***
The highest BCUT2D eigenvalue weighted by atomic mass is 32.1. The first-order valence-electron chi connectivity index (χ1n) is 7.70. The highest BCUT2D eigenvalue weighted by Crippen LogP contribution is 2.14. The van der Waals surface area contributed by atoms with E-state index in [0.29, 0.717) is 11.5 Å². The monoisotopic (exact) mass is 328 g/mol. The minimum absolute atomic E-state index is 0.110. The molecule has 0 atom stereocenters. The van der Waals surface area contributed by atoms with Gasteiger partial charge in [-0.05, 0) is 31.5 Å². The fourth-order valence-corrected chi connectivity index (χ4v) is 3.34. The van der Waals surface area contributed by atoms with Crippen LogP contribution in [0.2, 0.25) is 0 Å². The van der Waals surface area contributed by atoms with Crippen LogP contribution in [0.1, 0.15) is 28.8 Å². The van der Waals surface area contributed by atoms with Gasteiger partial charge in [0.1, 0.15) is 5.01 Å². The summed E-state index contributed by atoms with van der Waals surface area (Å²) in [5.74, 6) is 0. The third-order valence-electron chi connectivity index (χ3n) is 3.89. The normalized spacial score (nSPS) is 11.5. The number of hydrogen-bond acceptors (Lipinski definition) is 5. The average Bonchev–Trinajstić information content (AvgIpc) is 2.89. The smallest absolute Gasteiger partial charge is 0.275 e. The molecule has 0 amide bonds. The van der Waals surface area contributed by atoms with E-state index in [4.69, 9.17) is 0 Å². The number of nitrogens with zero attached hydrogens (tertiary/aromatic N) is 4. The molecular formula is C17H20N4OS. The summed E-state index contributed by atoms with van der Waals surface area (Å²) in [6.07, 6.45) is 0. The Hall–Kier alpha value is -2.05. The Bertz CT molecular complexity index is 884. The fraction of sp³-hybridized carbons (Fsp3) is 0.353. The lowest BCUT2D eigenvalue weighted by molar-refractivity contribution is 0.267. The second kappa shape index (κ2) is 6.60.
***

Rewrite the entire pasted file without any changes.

The highest BCUT2D eigenvalue weighted by atomic mass is 32.1. The first-order valence-electron chi connectivity index (χ1n) is 7.70. The highest BCUT2D eigenvalue weighted by Crippen LogP contribution is 2.14. The van der Waals surface area contributed by atoms with E-state index in [0.29, 0.717) is 11.5 Å². The monoisotopic (exact) mass is 328 g/mol. The minimum absolute atomic E-state index is 0.110. The molecule has 0 atom stereocenters. The van der Waals surface area contributed by atoms with Gasteiger partial charge in [-0.05, 0) is 31.5 Å². The fourth-order valence-corrected chi connectivity index (χ4v) is 3.34. The van der Waals surface area contributed by atoms with Crippen LogP contribution in [0.2, 0.25) is 0 Å². The van der Waals surface area contributed by atoms with Crippen LogP contribution in [0.1, 0.15) is 28.8 Å². The van der Waals surface area contributed by atoms with Gasteiger partial charge in [0.1, 0.15) is 5.01 Å². The summed E-state index contributed by atoms with van der Waals surface area (Å²) in [5.74, 6) is 0. The third-order valence-electron chi connectivity index (χ3n) is 3.89. The normalized spacial score (nSPS) is 11.5. The number of hydrogen-bond acceptors (Lipinski definition) is 5. The average Bonchev–Trinajstić information content (AvgIpc) is 2.89. The smallest absolute Gasteiger partial charge is 0.275 e. The molecule has 0 amide bonds. The van der Waals surface area contributed by atoms with E-state index in [4.69, 9.17) is 0 Å². The number of nitrogens with zero attached hydrogens (tertiary/aromatic N) is 4. The molecular formula is C17H20N4OS. The summed E-state index contributed by atoms with van der Waals surface area (Å²) in [6.07, 6.45) is 0. The Hall–Kier alpha value is -2.05. The Bertz CT molecular complexity index is 884. The fraction of sp³-hybridized carbons (Fsp3) is 0.353. The lowest BCUT2D eigenvalue weighted by molar-refractivity contribution is 0.267. The second kappa shape index (κ2) is 6.60.